A trademark owner has a protectable property right only insofar as is necessary to prevent consumer confusion and deception. Advertisements must be judged in the context of the marketplace and particularly in the context in which they appear. Television viewers are less likely to be confused or deceived by pejorative comparisons by competitors, who clearly present themselves as such. American Brands Inc. v. R.J. Reynolds Tobacco Co., 413 F. Supp. 1352 (S.D.N.Y. 1976). This Court declines to restrain defendants' use of Exhibits 4-B through 4-J because there is no likelihood of confusing plaintiff as the sponsor of those commercials. The Lanham Act was not intended to bring within its orbit every kind of undesirable business practice which practices may be remedied by other federal regulatory bodies such as the federal Trade Commission. See Norwich Pharmacal Company v. Sterling Drug, Inc., 271 F.2d 569 (2d Cir. 1959).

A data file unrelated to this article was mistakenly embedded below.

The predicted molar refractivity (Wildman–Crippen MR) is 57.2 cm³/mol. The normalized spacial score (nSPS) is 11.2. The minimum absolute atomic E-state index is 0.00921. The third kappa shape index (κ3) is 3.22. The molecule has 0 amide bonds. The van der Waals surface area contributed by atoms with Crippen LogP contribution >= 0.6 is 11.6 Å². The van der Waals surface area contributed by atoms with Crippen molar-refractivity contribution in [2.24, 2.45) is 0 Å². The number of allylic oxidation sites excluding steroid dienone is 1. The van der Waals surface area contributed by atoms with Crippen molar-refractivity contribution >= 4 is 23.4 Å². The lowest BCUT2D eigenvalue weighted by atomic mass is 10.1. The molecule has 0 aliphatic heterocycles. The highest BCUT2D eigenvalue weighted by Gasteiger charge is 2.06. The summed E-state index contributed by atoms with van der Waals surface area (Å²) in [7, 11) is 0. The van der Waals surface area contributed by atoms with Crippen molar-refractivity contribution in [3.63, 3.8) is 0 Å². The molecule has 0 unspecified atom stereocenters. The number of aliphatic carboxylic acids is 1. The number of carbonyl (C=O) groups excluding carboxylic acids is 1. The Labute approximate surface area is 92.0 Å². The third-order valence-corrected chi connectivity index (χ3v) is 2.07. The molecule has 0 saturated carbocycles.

For the above reasons this Court grants plaintiff's application and issues a temporary restraining order, restraining all defendants from exhibiting or contributing to the exhibition on any radio or television or in any newspaper plaintiff's Exhibit 4-A, plaintiff's application is in all respects denied as to Exhibits 4-B through 4-J. This restraining order will be in effect upon the posting of a $5000 security bond by the plaintiff.
The parties are to contact this Court upon receipt of this Order to schedule the Preliminary Injunction hearing.
It is SO ORDERED.